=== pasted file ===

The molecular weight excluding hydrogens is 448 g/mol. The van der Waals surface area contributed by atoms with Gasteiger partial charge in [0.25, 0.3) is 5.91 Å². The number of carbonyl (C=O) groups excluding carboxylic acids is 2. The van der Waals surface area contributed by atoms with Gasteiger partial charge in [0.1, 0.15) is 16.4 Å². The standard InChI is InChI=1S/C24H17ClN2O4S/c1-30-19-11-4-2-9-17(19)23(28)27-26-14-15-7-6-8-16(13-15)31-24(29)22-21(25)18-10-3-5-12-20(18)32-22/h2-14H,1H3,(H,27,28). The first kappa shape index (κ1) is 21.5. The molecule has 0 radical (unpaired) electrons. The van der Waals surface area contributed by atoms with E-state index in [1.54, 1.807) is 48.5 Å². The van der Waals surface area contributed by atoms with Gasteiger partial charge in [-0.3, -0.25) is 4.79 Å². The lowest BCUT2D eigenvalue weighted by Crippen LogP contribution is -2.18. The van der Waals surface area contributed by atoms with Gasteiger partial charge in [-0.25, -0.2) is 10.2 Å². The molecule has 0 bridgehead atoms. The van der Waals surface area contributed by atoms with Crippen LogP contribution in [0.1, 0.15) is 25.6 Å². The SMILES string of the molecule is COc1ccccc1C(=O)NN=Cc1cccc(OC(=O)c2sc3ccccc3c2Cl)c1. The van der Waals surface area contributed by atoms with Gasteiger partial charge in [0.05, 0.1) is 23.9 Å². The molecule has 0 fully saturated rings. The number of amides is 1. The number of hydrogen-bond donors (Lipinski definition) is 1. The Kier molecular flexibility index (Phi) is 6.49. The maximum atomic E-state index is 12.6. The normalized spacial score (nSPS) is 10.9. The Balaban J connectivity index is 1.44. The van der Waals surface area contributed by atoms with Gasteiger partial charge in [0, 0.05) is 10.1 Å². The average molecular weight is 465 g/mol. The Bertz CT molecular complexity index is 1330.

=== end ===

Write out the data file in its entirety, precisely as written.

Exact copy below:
The molecular weight excluding hydrogens is 448 g/mol. The van der Waals surface area contributed by atoms with Gasteiger partial charge in [0.25, 0.3) is 5.91 Å². The number of carbonyl (C=O) groups excluding carboxylic acids is 2. The van der Waals surface area contributed by atoms with Gasteiger partial charge in [0.1, 0.15) is 16.4 Å². The standard InChI is InChI=1S/C24H17ClN2O4S/c1-30-19-11-4-2-9-17(19)23(28)27-26-14-15-7-6-8-16(13-15)31-24(29)22-21(25)18-10-3-5-12-20(18)32-22/h2-14H,1H3,(H,27,28). The first kappa shape index (κ1) is 21.5. The molecule has 0 radical (unpaired) electrons. The van der Waals surface area contributed by atoms with E-state index in [1.54, 1.807) is 48.5 Å². The van der Waals surface area contributed by atoms with Gasteiger partial charge in [-0.3, -0.25) is 4.79 Å². The lowest BCUT2D eigenvalue weighted by Crippen LogP contribution is -2.18. The van der Waals surface area contributed by atoms with Gasteiger partial charge in [-0.25, -0.2) is 10.2 Å². The molecule has 0 bridgehead atoms. The van der Waals surface area contributed by atoms with Crippen LogP contribution in [0.1, 0.15) is 25.6 Å². The SMILES string of the molecule is COc1ccccc1C(=O)NN=Cc1cccc(OC(=O)c2sc3ccccc3c2Cl)c1. The van der Waals surface area contributed by atoms with Gasteiger partial charge in [0.05, 0.1) is 23.9 Å². The molecule has 0 fully saturated rings. The number of amides is 1. The number of hydrogen-bond donors (Lipinski definition) is 1. The Kier molecular flexibility index (Phi) is 6.49. The maximum atomic E-state index is 12.6. The normalized spacial score (nSPS) is 10.9. The Balaban J connectivity index is 1.44. The van der Waals surface area contributed by atoms with Gasteiger partial charge in [0, 0.05) is 10.1 Å². The average molecular weight is 465 g/mol. The Bertz CT molecular complexity index is 1330.